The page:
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    I said "fairly wrong" in context of original poster not having seen Universal and not seeing how far it's come. You can approximate pretty much everything now via the graph in Universal... The light limit on screen is way better too.
     
  11. Grimreaper358

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    From that list, these are all correct
    I would assume once the deferred render is added to URP it will get some of the more advanced Post Processing effects that uses compute shaders - https://github.com/Unity-Technologies/ScriptableRenderPipeline/commits/universal/deferred
     
  12. dgoyette

    dgoyette

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    Yeah, I was mainly comparing the featured listed in that blog post, and found that it nearly covered everything I was already using in HDRP, and figured maybe URP would be sufficient. I merely assumed Realtime GI was supported in URP, because I figured it was simply part of Unity (as it's in the built-in renderer). I probably would not have made this post at all if I'd realized beforehand that URP didn't support Realtime GI.

    It makes me wonder now, though, whether Realtime GI is possibly coming to LWRP. There's this post (https://forum.unity.com/threads/lwrp-fully-dynamic-lighting-and-gi.611812/#post-4100209) from January stating that it's planned. So maybe some day.

    Mainly my concern was whether I could have a wider end-user base for my game if I switched to URP, and whether a similar scene in URP would tend to run at a higher framerate than under HDRP. I'm having second thoughts now about whether my game really needs the bells and whistles of HDRP, given how far URP has come. But I guess until/unless Dyanmic Realtime GI support is added, that question will remain moot.

    Anyway, thanks everyone for all the feedback and help so far.
     
  13. elbows

    elbows

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    Keep in mind that since then, they announced the deprecation of Enlighten.

    Enlighten deprecation and replacement solution

    So I think its more likely they will focus any URP realtime GI efforts on their new replacement GI system that will be under development in the year+ ahead.

    I do think it is easy to speak of GI too generally and miss all sorts of detail though. I'm no expert, but I note that there are quite a lot of different GI sections and capabilities listed in the built in renderer-URP comparison matrix:

    https://docs.unity3d.com/Packages/c...l/universalrp-builtin-feature-comparison.html
     
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  14. dgoyette

    dgoyette

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    Thanks. Seems I also completely missed the upcoming deprecation of Enlighten. I'm reading through that thread now. I haven't yet determined conclusively from that thread whether a realtime GI solution will be in place for 2020.1, when Enlighten is removed from HDRP. Hopefully so... I'll be keeping an eye on that. Thanks for the heads up.
     
  15. alexandre-fiset

    alexandre-fiset

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    They are all fairly right, actually.

    The 8-lights limit is the only one that is no longer true and thanks for pointing that out.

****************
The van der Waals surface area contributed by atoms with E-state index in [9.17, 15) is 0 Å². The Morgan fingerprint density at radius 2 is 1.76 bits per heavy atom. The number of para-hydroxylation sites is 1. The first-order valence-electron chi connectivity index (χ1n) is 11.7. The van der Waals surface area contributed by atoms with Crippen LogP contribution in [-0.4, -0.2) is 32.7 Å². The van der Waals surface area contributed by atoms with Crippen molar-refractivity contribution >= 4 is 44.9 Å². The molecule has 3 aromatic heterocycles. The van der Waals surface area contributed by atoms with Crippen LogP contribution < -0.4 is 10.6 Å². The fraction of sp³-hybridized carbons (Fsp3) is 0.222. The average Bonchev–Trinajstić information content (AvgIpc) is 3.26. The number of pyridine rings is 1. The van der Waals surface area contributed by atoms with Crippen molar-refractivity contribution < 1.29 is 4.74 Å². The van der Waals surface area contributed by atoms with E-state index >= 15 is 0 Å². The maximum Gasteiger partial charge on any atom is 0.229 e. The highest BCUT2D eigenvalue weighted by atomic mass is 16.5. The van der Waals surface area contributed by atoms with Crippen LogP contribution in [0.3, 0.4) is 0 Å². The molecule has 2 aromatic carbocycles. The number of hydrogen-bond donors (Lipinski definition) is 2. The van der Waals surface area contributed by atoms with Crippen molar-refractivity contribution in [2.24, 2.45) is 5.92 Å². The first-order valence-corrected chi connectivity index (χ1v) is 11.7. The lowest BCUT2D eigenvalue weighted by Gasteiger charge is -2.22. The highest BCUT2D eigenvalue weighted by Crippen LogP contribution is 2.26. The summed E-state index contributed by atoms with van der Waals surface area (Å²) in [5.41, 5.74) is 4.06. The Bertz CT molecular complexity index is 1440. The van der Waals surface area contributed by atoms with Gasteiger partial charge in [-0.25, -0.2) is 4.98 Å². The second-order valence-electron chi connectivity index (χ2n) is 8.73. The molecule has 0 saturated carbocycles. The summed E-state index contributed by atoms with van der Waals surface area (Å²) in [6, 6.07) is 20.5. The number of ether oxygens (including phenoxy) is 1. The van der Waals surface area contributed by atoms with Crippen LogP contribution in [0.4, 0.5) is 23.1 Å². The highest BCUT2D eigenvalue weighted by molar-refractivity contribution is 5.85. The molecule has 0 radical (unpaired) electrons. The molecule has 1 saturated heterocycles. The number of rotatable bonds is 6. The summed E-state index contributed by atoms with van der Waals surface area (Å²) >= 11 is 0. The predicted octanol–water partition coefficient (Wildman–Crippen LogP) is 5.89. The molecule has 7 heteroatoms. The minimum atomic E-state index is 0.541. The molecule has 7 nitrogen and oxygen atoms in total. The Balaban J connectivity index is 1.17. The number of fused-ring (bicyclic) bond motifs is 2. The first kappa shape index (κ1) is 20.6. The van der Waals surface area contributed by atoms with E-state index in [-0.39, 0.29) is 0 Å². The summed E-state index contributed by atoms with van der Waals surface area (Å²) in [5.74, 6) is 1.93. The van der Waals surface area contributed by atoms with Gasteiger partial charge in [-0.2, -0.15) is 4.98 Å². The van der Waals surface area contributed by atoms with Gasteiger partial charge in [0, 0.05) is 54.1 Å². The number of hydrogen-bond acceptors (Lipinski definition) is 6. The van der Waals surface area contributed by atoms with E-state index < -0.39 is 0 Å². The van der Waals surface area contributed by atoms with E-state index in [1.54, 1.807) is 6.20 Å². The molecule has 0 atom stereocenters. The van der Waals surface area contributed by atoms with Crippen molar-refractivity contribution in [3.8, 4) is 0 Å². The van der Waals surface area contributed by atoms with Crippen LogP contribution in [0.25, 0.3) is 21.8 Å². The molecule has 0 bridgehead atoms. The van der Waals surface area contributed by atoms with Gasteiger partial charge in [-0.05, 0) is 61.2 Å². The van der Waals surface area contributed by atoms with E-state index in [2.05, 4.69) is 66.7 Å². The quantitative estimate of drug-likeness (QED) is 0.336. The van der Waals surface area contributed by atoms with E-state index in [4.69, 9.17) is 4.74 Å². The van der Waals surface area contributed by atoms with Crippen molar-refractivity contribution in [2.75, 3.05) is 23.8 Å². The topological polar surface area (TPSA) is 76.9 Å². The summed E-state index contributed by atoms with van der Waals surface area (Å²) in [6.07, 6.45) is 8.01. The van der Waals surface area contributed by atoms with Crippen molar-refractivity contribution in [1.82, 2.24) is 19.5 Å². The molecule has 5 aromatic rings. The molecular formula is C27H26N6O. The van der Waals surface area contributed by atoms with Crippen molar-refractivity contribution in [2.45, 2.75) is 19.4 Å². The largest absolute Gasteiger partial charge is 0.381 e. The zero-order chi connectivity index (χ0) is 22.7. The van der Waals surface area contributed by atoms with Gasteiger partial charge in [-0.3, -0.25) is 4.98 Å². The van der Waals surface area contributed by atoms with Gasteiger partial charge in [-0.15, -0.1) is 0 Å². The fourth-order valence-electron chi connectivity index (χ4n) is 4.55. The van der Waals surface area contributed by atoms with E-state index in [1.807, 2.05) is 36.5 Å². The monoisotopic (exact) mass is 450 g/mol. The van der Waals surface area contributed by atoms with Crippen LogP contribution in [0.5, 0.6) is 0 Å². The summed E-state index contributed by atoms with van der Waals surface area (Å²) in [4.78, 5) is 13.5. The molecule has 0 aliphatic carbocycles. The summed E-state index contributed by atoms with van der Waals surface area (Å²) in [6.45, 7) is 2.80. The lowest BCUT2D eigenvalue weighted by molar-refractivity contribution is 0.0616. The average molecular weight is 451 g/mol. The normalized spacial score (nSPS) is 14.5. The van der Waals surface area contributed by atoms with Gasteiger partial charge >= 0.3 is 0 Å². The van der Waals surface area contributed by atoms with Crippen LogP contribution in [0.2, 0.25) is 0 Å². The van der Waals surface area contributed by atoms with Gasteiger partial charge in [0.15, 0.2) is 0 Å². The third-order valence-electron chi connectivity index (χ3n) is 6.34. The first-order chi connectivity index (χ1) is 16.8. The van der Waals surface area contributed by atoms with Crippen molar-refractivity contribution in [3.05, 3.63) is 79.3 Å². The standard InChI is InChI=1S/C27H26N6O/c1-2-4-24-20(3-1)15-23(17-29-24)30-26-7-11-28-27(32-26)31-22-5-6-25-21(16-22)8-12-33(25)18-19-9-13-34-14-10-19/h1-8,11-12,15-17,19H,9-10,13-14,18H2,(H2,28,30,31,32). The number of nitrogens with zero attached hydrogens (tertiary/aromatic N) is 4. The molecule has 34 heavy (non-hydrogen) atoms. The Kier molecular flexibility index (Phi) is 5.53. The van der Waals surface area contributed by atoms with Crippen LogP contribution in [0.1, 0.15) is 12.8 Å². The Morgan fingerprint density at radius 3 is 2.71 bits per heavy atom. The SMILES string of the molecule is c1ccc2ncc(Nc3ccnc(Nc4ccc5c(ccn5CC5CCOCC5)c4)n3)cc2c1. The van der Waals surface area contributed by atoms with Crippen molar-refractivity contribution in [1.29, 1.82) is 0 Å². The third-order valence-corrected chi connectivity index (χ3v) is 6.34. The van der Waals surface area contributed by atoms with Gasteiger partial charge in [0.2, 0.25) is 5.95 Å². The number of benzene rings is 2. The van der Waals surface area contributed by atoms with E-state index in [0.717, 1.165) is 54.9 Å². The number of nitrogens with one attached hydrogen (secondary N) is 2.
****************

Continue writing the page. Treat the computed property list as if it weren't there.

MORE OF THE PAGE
To the "Considering jumping ship from HDRP to URP (LWRP). What's the difference now?", the answer is that a lot of features are HDRP-exclusive. The average user cannot code SSR or decals into the universal pipeline. The same is true for realtime area lights, iridescence, subsurface scattering, volumetric fog and so on.

    ...another thing is realtime raytracing, which is currently only available with HDRP.

    The bottom line is that if you are making a realistic game, and that visual accuracy is a big part of it, HDRP is a better option than the Universal Pipeline.
     
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  16. dgoyette

    dgoyette

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    That's really the tough question to answer, for me anyway. The visual style of my game is realistic, but not hyper-realistic or photo-realistic. This is mainly due to the limitations of my expertise in modelling, and my lack of an artistic style. It's hard for me to judge whether the relatively simplicity of my visuals really necessitates the power of HDRP, or whether it would mostly look the same using URP. That's obviously not a question anyone but me can really answer, and it comes down to what kinds of effects I want to include.

    I think it turns out my main concern is moot. This Steam Hardware survey page (https://store.steampowered.com/hwsurvey/videocard/) says that about 94% of users have a DX 11 or higher, which tells me that up to 94% of users can run HDRP games. (Maybe not at great framerates, but it's possible.) So that's probably comfort enough for me. I'll stay on HDRP for now, and not worry too much about the stragglers with DX 10 and under who won't be able to play my game.

    Thanks again for all the information and help in this thread.
     
  17. alexandre-fiset

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    Just the fact that Unity samples (ex) run beautifully on PS4 is a good pointer that it is being developed with scaling to lower end hardware in mind. Our game comes out in a couple of years, and PS4 hardware at this point will be comparable to the median laptop.

    But I have to say that HDRP is quite harder to develop on than built in or URP. There are some extra steps in the making of all assets and scenes compositions. As it is our second game and that we have decent funding, it is acceptable, but it is something to think about.

    If that is true then I'd start with URP, if I were you.
     
  18. elbows

    elbows

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    Maybe. Certain features of HDRP need the right art assets to get the most out of, but others dont. Depending on the desired style, there could still be some HDRP lighting system, post-processing effect, volumetric fog, or shader feature that really makes a good difference.
     
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  19. Davood_Kharmanzar

    Davood_Kharmanzar

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    what is this URP post effect?? atmospheric scattering? volumetric? i can't see this fx on URP postpro effects? [2019.3 URP] how to do that?